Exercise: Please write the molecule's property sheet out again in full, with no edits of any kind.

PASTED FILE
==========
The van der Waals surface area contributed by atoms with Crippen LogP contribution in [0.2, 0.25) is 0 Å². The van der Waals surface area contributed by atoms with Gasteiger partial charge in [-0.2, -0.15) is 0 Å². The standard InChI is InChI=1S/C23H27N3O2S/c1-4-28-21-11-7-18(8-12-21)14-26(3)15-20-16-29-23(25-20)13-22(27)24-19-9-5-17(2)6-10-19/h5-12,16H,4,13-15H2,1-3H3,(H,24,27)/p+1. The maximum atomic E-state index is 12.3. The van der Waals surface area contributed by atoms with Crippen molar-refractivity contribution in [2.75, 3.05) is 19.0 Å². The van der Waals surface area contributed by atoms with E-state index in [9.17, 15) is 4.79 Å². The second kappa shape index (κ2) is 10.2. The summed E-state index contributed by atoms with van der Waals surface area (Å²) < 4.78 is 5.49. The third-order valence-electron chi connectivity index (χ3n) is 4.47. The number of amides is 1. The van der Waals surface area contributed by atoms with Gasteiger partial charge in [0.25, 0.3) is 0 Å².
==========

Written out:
The van der Waals surface area contributed by atoms with Crippen LogP contribution in [0.2, 0.25) is 0 Å². The van der Waals surface area contributed by atoms with Gasteiger partial charge in [-0.2, -0.15) is 0 Å². The standard InChI is InChI=1S/C23H27N3O2S/c1-4-28-21-11-7-18(8-12-21)14-26(3)15-20-16-29-23(25-20)13-22(27)24-19-9-5-17(2)6-10-19/h5-12,16H,4,13-15H2,1-3H3,(H,24,27)/p+1. The maximum atomic E-state index is 12.3. The van der Waals surface area contributed by atoms with Crippen molar-refractivity contribution in [2.75, 3.05) is 19.0 Å². The van der Waals surface area contributed by atoms with E-state index in [9.17, 15) is 4.79 Å². The second kappa shape index (κ2) is 10.2. The summed E-state index contributed by atoms with van der Waals surface area (Å²) < 4.78 is 5.49. The third-order valence-electron chi connectivity index (χ3n) is 4.47. The number of amides is 1. The van der Waals surface area contributed by atoms with Gasteiger partial charge in [0.25, 0.3) is 0 Å².